region and its influence, its significance around the world.

Thank you very much indeed. Well, just days after returning home to the UK from Iran, where she spent six years in detention, British Iranian aid

worker Nazanin Zaghari-Ratcliffe is now speaking out. She posed a big question for the British government. Why didn't it secure her release

sooner? Take a listen.


NAZANIN ZAGHARI-RATCLIFFE, BRITISH-IRANIAN AID WORKER FREED FROM IRAN: I was told many, many times that oh, we're going to get you home. That never

happened. So there was a time that I felt like do you know what I'm like? No, I'm not going to trust you.

Because I've been told many, many times that I'm going to be taken home, but that never happened, I mean how many foreign secretaries does it take

for someone to go out, five. It should have been one of them eventually. So now here we are. What's happened now should have happened six years ago.



ANDERSON: Zaghari-Ratcliffe returned to the UK last Thursday after Britton repaid, an historic debt of more than $500 million to Iran dating back

decades. She was convicted of plotting to overthrow the Iranian government charges she has denied.

Well, despite years of her family campaigning for her release, she stressed that justice will not be served until all jewel nationals detained in Iran

are released. We're taking a very short break back after this.


ANDERSON: Well, China reported more than 4000 new COVID-19 cases on Sunday. And as CNN's David Culver reports the severe uptick in infections is

putting Beijing's zero COVID policy to the test.


DAVID CULVER, CNN CORRESPONDENT (VOICE OVER): China battling its biggest surge in COVID cases since the original outbreak in Wuhan. In Shandong

university students seen in long lines for mandatory COVID tests.

At a trade fair in --, thousands of people seem trying to escape a snap lock down some hopping fences after just a single positive case was found

among the crowd.

Two years into the pandemic, China is still striving to maintain a zero COVID policy. To do so, authorities trace positive cases using big data and

surveillance, any sort of privacy often sacrificed for health safety.

Take this recent case in Beijing, CNN spoke with this woman Qiao Jing seen here stepping onto her office elevator. CNN is masking the identities of

everyone around her.

But Qiao says building management following government guidance release the surveillance footage unedited because they say there was a positive case on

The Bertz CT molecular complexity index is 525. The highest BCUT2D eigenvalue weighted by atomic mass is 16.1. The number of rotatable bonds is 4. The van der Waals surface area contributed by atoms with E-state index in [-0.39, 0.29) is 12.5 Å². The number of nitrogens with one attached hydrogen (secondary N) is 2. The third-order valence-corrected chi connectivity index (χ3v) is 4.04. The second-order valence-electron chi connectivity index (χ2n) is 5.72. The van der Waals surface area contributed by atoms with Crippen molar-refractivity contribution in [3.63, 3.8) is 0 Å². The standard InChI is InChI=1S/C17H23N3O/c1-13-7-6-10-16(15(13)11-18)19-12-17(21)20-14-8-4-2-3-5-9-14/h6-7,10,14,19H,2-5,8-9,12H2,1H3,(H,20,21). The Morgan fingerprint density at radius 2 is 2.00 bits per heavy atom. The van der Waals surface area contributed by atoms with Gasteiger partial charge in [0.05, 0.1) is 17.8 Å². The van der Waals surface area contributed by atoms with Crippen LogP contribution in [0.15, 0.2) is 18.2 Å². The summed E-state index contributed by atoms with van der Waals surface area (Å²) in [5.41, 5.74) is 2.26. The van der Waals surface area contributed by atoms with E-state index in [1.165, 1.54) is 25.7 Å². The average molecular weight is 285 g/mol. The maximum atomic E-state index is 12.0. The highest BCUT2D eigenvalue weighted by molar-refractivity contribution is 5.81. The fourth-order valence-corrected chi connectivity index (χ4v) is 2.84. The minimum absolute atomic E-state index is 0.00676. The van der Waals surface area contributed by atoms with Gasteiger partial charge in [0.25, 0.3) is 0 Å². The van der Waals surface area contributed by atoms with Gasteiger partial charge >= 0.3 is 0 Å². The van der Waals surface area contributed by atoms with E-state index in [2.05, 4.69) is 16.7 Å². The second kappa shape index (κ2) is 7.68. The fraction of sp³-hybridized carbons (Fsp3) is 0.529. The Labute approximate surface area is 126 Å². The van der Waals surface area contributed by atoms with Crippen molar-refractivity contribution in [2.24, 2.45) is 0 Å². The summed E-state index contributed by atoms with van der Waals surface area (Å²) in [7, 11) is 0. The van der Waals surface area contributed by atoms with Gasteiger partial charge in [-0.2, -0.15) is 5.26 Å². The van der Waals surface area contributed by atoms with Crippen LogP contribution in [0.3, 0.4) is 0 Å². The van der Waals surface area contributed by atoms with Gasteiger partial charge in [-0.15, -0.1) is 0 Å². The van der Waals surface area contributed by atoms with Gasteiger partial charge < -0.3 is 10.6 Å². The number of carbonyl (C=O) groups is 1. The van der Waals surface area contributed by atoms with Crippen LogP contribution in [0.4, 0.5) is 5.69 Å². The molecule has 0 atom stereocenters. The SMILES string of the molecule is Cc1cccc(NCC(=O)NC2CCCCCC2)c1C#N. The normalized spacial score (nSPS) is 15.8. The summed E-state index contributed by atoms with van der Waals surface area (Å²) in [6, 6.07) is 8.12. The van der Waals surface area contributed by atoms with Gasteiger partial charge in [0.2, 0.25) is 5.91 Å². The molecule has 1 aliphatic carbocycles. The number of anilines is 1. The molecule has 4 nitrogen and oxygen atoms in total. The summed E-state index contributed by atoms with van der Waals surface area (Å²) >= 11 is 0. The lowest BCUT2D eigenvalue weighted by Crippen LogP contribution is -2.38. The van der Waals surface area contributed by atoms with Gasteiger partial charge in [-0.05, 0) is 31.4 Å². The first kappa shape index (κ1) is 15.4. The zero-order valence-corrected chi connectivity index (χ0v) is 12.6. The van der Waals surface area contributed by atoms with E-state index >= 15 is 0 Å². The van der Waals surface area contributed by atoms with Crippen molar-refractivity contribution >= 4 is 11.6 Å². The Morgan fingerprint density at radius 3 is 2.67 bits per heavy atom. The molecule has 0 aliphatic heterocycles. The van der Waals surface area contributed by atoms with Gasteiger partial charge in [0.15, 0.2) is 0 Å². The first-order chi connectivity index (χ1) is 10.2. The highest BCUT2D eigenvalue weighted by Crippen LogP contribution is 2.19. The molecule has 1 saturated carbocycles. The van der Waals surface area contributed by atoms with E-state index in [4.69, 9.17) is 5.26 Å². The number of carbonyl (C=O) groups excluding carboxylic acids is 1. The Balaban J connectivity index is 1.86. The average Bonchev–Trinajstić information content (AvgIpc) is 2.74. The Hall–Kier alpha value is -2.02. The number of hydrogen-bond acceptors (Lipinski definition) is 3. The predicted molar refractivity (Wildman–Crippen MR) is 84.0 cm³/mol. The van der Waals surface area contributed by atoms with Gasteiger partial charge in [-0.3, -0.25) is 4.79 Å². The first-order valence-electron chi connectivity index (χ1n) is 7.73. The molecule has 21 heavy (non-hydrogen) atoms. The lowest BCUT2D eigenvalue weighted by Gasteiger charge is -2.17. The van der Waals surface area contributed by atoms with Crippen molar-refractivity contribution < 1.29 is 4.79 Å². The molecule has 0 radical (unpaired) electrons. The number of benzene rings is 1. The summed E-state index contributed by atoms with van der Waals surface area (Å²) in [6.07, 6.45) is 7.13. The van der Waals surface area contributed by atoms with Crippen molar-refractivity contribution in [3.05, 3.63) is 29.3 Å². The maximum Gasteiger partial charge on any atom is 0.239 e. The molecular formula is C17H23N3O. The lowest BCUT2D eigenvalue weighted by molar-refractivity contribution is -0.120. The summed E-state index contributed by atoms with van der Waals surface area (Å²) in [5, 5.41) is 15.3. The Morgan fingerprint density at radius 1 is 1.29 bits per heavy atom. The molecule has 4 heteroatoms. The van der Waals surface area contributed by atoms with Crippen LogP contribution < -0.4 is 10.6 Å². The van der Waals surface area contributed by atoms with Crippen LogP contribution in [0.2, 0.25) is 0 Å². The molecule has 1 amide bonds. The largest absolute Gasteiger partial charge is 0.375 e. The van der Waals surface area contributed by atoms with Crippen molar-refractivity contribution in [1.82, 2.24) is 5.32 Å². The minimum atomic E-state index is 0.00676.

the elevator at the same time to track down everyone, they circulated the images. Qiao says even those inside the elevator hours before and hours

after, we're like her considered close contacts. She told us all of them now quarantined for 21 days.

QIAO JING: How can it be me? I never thought it could happen to me.

CULVER (voice over): Qiao spoke with us from her quarantine hotel. She says once the positive case was confirmed to have been in the elevator, she and

her colleagues were immediately locked down at work. She slept on her office desk for the night. Even after testing negative, officials

transferred her to the government isolation facility.

JING: I don't understand it. I really don't. I feel that my time is wasted.

CULVER (voice over): Since confirming its first Omicron case in mid- December, China's average new daily case count has surged from double digits to more than 2000. Now with more than 17,000 active cases, the virus

has spread to 28 provinces and regions across the mainland.

It might not seem like a lot compared to the rest of the world. But for Beijing, one case is one to many, especially as Chinese President Xi

Jinping prepares to assume an almost unprecedented third term later this year.

The leadership linking COVID containment to political legitimacy needs to show its strategy, while extreme is highly effective but its dealt repeated

blows to China's economy the most recent rise in infections shutting down much of northeastern China's Jilin Province, an industrial hub along with

tech factories in Shenzhen where Apple supplier Foxconn had to briefly halt production.


CULVER (voice over): China's bustling financial hub, Shanghai also increasingly locked down impacting millions, including us.

CULVER (on camera): Just got the community COVID test you can see they have all the tents set up for everyone neighborhood by neighborhood to get

tested, and then to await the results.

CULVER (voice over): This is happening across communities in China. On Chinese social media, some question how long all this will last? When will

China change its policy, many that we're finding creative ways to deal with the new reality still managing to squeeze in a haircut in lockdown? And

even the elevator close contact expressing her ultimate understanding of the draconian measures.

JING: Because COVID is life threatening. If my family gets infected because of the government's lack of COVID control measures, I would not be able to

accept it.

CULVER (voice over): Despite the mostly vaccinated population, Chinese officials are relying on that shared fear of the virus and locking down to

justify and enforce its zero COVID policy as the rest of the world is opening up. David Culver, CNN, Shanghai.


ANDERSON: Well, thank you for joining us. CNN's coverage of the war in Ukraine continues after this short break.